Also up front let me say that the "sharing" is the big issue here. Maybe he and a couple of his peers like to smoke together and it was just his turn to bring it. That's one thing. But if there is any hint, any suggestion, any thought that the "sharing" was in the form of encouraging younger kids to give it a try, he's out. Period. Third rail. Letter goes to council.

                    But to work through Lisa's hypothetical, let me make an assumption -- or perhaps just read between the lines: That the boy "frequently" brings pot on campouts says it has happened more than once over a period of time. That "several" boys have reported his offers to share says it has been know for some time by troop leaders. This has been going on for a while and has been tolerated by the troop for one reason or another.

                    If that is the case, and the troop leaders have buried their heads in the sand, THE LEADERS should be replaced. No competent leader knowingly allows a Scout to use and distribute drugs or alcohol on troop outings. Frankly, in that situation I'd be surprised if the council didn't revoke memberships and the unit's charter.

                    On the other hand, let's assume the leaders are the last people on the planet to know this has been going on. Me, personally, the first thing I'm going to do is some research and find out how and where to get the family the professional help they need. I'm not qualified.

                    Next, I'll involve my CC, COR and IH. I'll probably give my DE a call to let him know what up in case it hits the fan.

                    Then I and another leader (probably CC) sit down with the family. We walk through the steps of what has occurred, but in this situation it sounds like most of the facts are known. We offer them our support and help and give them all the information we've learned.

                    Our "counseling plan" for the Scout is this -- bring dope to another troop activity and we call the police. If the Scout is to continue with the troop, there will probably be conditions, such as tenting arrangements, random searches, etc. That, too, would be something we would need to research and discuss to find a workable plan.

                    And all this would apply to any of his smoking buddies too.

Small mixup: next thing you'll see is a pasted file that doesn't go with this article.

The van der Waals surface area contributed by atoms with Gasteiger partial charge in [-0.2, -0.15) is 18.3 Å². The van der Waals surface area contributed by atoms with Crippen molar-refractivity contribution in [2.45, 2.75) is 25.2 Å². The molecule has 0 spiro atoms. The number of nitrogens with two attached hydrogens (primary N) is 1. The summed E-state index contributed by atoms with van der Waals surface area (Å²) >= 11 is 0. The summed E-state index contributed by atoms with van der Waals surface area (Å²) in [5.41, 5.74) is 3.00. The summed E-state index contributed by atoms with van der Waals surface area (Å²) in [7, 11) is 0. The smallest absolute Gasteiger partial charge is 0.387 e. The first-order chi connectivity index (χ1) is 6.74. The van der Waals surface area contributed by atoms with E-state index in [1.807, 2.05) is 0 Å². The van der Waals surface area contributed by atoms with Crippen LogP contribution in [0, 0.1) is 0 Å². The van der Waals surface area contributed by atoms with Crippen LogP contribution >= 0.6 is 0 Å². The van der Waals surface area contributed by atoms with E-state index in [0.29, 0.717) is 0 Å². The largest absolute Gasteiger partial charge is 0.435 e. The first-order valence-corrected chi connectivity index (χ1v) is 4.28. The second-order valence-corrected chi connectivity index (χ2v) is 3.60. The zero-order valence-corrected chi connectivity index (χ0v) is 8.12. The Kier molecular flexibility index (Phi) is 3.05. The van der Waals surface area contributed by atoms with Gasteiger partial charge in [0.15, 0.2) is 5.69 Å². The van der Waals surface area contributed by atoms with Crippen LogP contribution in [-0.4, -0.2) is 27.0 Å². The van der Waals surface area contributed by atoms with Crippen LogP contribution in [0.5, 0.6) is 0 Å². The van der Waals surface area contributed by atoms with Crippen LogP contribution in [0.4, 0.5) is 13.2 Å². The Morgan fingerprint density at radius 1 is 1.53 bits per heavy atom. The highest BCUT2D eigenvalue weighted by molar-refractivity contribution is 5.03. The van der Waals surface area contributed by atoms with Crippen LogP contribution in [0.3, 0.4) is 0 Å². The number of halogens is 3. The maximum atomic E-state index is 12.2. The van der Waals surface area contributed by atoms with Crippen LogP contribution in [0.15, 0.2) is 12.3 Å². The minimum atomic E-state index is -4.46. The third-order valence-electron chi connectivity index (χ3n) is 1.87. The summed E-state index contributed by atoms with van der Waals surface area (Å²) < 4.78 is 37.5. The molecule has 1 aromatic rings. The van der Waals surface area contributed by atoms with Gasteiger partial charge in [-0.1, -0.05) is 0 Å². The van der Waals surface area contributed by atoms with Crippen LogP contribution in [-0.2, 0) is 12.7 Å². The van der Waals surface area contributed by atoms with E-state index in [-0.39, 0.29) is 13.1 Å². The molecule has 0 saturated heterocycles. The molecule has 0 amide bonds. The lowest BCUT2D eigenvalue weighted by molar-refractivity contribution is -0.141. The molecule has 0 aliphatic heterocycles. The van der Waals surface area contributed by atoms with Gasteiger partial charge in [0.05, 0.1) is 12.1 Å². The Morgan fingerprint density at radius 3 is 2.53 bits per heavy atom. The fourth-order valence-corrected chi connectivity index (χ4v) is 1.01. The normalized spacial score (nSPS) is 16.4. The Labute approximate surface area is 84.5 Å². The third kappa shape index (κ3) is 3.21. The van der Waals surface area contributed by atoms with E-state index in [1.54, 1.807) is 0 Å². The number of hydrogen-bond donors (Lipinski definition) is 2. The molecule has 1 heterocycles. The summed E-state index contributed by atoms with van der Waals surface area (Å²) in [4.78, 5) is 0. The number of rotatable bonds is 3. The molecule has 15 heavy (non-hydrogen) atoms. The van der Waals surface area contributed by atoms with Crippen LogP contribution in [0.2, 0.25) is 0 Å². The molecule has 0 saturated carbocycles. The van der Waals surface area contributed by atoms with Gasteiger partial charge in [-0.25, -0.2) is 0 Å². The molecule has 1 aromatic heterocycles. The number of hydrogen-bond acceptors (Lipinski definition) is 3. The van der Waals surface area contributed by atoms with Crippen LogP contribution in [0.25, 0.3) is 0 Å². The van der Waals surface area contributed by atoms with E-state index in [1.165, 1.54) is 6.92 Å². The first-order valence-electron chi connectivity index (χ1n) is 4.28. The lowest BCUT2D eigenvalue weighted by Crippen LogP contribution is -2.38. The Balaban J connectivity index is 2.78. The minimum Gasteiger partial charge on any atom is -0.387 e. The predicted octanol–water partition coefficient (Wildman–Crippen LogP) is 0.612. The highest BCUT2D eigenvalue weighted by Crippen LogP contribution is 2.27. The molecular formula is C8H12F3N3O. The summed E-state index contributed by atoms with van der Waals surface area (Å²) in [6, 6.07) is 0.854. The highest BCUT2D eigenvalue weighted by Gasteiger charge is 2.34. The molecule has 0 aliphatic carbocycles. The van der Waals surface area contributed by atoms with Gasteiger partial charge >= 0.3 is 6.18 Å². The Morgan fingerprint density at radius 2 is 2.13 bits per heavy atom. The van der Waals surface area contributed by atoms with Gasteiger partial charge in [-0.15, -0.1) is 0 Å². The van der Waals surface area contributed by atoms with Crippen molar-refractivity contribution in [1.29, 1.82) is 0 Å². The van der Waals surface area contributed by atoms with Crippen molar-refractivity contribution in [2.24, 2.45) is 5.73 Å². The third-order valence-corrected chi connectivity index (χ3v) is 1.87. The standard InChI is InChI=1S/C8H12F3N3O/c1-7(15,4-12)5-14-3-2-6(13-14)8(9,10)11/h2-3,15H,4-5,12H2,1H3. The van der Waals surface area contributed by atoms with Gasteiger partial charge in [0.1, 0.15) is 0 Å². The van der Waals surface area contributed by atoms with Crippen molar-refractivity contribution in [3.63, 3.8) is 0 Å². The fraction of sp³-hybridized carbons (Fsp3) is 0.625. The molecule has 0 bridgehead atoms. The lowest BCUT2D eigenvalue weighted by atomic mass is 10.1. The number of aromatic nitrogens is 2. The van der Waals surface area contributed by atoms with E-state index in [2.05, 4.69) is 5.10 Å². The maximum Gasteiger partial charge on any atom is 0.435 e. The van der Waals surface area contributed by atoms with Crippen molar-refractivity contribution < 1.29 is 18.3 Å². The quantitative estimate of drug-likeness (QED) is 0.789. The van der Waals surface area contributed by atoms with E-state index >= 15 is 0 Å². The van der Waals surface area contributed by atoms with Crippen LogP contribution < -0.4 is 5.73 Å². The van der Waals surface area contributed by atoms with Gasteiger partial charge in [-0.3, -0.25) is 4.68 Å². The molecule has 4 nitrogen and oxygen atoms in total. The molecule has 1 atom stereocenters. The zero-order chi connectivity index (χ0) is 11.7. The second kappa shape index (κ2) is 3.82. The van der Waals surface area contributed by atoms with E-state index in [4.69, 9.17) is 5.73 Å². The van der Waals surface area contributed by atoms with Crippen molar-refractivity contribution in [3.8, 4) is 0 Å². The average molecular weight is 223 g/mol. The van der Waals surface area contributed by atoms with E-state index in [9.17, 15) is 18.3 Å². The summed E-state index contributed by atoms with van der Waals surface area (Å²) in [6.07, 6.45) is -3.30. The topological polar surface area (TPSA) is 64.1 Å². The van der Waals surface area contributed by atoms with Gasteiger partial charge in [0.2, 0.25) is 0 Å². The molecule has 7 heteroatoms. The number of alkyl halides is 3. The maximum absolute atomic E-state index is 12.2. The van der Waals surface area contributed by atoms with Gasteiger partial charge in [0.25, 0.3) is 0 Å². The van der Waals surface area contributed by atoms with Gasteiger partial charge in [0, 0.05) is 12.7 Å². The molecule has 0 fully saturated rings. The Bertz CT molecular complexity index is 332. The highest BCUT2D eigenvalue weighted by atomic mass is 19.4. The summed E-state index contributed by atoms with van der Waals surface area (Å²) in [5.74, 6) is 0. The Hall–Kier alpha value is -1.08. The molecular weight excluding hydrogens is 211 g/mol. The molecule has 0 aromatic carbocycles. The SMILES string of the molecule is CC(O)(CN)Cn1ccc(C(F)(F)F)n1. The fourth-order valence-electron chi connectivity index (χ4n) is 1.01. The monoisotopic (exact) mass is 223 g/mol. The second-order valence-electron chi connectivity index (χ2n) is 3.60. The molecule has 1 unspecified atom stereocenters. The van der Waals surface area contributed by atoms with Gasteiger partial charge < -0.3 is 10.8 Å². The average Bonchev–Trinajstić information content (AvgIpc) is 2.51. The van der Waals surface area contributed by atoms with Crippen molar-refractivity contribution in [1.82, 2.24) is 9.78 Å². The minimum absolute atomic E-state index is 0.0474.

Comment


                    • #11
                      In this specific situation, the leaders did know/should have known it was occurring because a) the other boys were telling their leaders and their parents, and b) the parents of the boy in question were fairly open about it. While I think there are some leaders who preferred to say they weren't aware ("We had no idea! really!" or: "All we heard were rumors!"), given the above, I don't see how they honestly could say they weren't at least somewhat clued in. The boy himself remained registered with the troop through his 18th birthday, although in the last year he seldom attended.

                      As for the boy's parents, they were actually trying to get their boy help. They didn't have their heads in the sand. My recollection is that he was in some sort of counseling. Parents weren't condoning his behavior but seemed to feel powerless to make him stop (when's the last time you tried to force a willful 15-16-17 year old to NOT do something? How'd that work out for you? You can't watch their every move.) and frustrated and worried for their child.

                      When my son told me (much later) that this boy had offered him pot on several occasions at camp outs when they tented together, my first reaction was to be upset about the fact that the troop had allowed my son to be exposed to this. (I have no reason to think my son accepted the offer to "share" but that shouldn't ever have come up at scouts). But then too, my son pointed out that easy access to drugs is a daily reality for many teens - at school, on the school bus (!), at social events, etc. And so his take was (paraphrasing here), "boy that kid is stupid and of course I didn't take any, but have some faith that we scouts knew how to say 'no' to him because we have lots of practice saying 'no.' If it wasn't at scouts, it would have been somewhere else anyway."

                      Not that this excuses troop leadership turning a blind eye, of course.